Gasoline Energy Comparison

If gasoline costs $ per U.S. gallon, what would other energy resources cost at their rates?

At electricity rates:
(1 gal.)(36 kWH/gal)( cents/kWh) = $ per gal.
At natural gas rates:
(1 gal.)(0.12 x 1000 cu ft/gal)( $/1000 cu ft) = $ per gal.
At coal rates:
(1 gal.)(0.005 tons/gal)( $/ton) = $ per gal.
At wood rates:
(1 gal.)(0.006 cord/gal)( $/cord) = $ per gal.

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Sample of Energy Rates

An electricity rate from the Atlanta area in Spring 1992 was 7.2 per kilowatt-hour. In the summer of 2001, the rate was 9.5/kwh. This compares with a lower winter rate for 2001 of 6.8/kwh. Natural gas billings are typically based on units of 1000 cubic feet and the energy content of a cubic foot varies somewhat but is just over a thousand BTU per cubic foot. Atlanta natural gas companies often quote energy in MBTU = 1000 BTU, the M being the Roman numeral for 1000. Based on a billing in which the energy content was 1.021 MBTU/cubic foot, a spring 1992 residential bill was $5.90 per 1000 cubic feet. After rising gradually for several years, natural gas prices rose dramatically in 2001, with a cost of $10.56 per 1000 cubic feet in January and $13.78 per 1000 cubic feet in the summer.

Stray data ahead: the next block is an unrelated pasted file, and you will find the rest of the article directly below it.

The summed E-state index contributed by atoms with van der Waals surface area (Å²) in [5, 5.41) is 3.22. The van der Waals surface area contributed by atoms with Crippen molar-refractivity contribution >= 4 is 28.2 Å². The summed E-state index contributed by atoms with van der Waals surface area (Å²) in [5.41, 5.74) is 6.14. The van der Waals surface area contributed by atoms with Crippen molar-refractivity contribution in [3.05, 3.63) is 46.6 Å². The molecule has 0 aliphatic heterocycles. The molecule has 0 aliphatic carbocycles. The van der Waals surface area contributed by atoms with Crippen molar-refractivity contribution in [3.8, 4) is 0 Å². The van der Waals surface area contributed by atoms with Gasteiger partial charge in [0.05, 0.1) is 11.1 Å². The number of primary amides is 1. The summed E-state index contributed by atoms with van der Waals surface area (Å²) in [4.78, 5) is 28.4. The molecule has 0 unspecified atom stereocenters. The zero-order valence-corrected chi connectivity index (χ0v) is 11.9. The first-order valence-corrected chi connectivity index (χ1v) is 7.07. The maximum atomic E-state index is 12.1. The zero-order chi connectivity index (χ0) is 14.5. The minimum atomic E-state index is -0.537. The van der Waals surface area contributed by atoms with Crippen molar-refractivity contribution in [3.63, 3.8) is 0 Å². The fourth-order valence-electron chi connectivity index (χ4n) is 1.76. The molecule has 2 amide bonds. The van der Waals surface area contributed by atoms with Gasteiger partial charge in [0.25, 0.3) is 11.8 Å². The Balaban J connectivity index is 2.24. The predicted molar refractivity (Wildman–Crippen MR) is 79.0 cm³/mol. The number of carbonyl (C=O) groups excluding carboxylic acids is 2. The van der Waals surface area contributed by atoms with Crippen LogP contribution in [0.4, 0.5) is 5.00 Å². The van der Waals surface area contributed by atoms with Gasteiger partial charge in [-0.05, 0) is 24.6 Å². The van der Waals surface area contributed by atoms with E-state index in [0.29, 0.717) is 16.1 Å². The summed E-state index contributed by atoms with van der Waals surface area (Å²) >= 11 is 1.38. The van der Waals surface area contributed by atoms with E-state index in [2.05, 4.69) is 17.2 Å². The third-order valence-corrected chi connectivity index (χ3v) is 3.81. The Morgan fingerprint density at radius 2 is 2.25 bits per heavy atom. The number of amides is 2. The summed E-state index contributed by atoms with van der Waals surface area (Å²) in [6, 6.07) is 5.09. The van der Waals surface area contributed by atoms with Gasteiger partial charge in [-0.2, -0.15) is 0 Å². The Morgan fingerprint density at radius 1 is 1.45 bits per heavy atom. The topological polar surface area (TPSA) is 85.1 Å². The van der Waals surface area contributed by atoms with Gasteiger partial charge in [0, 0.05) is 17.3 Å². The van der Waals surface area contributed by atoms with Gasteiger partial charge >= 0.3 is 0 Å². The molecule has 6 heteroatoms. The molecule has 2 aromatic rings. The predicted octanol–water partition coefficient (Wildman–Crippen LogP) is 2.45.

A ton of coal and a cord of wood have similar energy content, and although prices vary widely, around $100 for a ton of coal or a cord of wood was not untypical in 1990.

Houston Lighting and Power, with 1.38 million customers, quotes 8.3 per kwh average for 1990 in their annual report. Average annual use per residential customer was 13,849 kwh. They quote their fuel cost per MBtu as $1.79 for natural gas, $2.21 for coal, $1.60 for lignite, and $.58 for nuclear.

For the interactive database where you can change the factors to suit your own needs visit the following website: